Dr. Courtney Lewis is spotlighted as a Star in Anthropology News, the American Anthropological Association's magazine. Her research focuses on Native American entrepreneurship.
How have your and your grandparents' small business experiences influenced your research?
My grandfather started his own hot dog stand (Paul's Top Dog) in Muskogee, Oklahoma when I was in elementary school, so, for me, American Indians were entrepreneurs. What I didn't know until I was older, after he had passed, were the hardships he faced to start it and run it, from trying to secure a loan as a person of color in a state that was just on the other side of Jim Crow Era policies, to long days and lean times. Thinking about what could have helped him, and what could help American Indians across the country to see their visions flourish, was a foundation of my work.
What makes Native American entrepreneurship resilient in the face of economic and political instability?
There are actions that Native Nations can take to help small business owners become resilient during crises. What I have found was that, of course, finances are important, but there are a wide variety of forms that this support can take. And Native Nations have the ability to think and work outside of the standard business tropes, which makes them incredibly agile. Take, for instance, a universal basic income. Having one in place allows small businesses owners to keep employees on during a crisis, keep inventory stocked, and weather shocks like soaring gas prices.
Were there any surprising or unexpected findings in your research?
I think that most readers were surprised at (1) the variety of businesses that Eastern Band of Cherokee Indians (EBCI) citizens owned and managed and (2) how many of these businesses survived the Great Recession. But EBCI citizens have been business owners for many, many years. That means that when their children think about starting businesses, they have the skills to diversify into new types of businesses such as film making, software development, and children's clothing. It also means that they have generations of knowledge on how to weather difficult times; it may not guarantee success, but it certainly helps.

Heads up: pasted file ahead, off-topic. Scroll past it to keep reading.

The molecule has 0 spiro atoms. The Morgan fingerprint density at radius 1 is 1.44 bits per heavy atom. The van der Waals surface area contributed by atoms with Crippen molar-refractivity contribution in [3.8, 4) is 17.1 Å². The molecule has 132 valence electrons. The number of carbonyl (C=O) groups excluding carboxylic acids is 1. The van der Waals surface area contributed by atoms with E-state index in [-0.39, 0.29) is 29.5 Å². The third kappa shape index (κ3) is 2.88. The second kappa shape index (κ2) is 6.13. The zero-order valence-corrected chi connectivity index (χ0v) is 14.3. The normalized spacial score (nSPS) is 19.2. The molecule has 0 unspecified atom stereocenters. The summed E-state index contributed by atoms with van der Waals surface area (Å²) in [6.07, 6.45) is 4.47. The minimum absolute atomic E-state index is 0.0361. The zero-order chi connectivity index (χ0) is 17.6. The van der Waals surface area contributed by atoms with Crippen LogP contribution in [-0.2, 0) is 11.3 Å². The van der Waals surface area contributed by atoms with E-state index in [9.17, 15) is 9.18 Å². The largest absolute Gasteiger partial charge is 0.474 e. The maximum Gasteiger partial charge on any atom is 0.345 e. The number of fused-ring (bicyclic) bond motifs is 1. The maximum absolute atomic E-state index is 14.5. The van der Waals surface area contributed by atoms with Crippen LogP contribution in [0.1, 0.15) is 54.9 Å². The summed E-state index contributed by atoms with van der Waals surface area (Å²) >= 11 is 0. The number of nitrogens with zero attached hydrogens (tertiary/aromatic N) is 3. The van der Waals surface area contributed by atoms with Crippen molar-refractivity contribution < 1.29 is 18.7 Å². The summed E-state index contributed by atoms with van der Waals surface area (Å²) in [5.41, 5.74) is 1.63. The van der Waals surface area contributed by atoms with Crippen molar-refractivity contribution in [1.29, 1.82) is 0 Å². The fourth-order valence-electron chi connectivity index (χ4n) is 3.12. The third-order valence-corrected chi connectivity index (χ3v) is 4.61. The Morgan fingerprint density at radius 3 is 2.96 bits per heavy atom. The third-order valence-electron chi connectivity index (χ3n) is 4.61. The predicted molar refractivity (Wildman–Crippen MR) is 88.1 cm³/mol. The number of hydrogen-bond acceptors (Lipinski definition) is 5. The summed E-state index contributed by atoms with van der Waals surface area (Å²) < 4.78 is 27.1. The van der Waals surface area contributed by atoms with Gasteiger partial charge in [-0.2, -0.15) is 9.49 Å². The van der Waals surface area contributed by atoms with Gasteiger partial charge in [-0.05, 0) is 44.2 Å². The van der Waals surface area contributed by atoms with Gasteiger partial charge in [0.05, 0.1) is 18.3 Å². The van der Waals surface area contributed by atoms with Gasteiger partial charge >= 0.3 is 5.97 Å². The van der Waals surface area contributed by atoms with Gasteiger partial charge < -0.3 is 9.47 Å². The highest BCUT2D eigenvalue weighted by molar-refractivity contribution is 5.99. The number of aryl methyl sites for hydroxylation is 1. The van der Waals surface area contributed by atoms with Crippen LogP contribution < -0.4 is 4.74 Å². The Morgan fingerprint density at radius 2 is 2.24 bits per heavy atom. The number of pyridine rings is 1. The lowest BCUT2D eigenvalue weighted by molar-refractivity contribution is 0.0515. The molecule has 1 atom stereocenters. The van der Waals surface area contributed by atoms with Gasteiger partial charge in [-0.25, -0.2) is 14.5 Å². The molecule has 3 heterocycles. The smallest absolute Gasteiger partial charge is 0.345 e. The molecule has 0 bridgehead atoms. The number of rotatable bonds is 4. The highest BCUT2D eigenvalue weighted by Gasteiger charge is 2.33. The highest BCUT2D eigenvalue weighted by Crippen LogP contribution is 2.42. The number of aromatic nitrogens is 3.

Are there any myths or misconceptions about Native American entrepreneurship that you'd like to clear up?
Native American entrepreneurship is often framed as something that cannot exist because of the stereotype that American Indians are not "culturally capable" of being business owners because they are too invested in family and community. The idea that you cannot be a successful American Indian business person is patently false, as we see every day, but it also assumes that you cannot simultaneously be a business owner and care for your community, which, I think, tells us much about settler-colonial society's business ideologies.
The flip-side of this is the notion that every American Indian business person must practice what is called "social entrepreneurship" (entrepreneurship that helps mitigate social problems). Like the "ecological Indian" stereotype, this boxes American Indians into one category and dismisses the work of those that do not choose to work within this box. Making a profit does not negate American Indian entrepreneurship.
On the cover of your book, "Sovereign Entrepreneurs: Cherokee Small-Business Owners and the Making of Economic Sovereignty", there's an image of words on a piece of cloth. What language are the words, and what do the words say?
This is Cherokee syllabary - it is the writing of all of our Cherokee people (there are three Cherokee nations: the Cherokee Nation (OK), the United Keetoowah Band (OK), and the Eastern Band of Cherokee Indians (NC) ). It was created by Sequoyah (my ancestral uncle), who remains the only identifiable person in history who single-handedly created a language that is in use today. My cover was designed by my brother-in-law (Cherokee citizen, Jospeh Erb), and says "tsalagi tsunilvwisdanedi diyohli," which is similar to "Cherokee small businesses".
Is there anything else you'd like to add?
Please support American Indian-owned businesses, especially during this pandemic!
Here are a few lists to help get you started: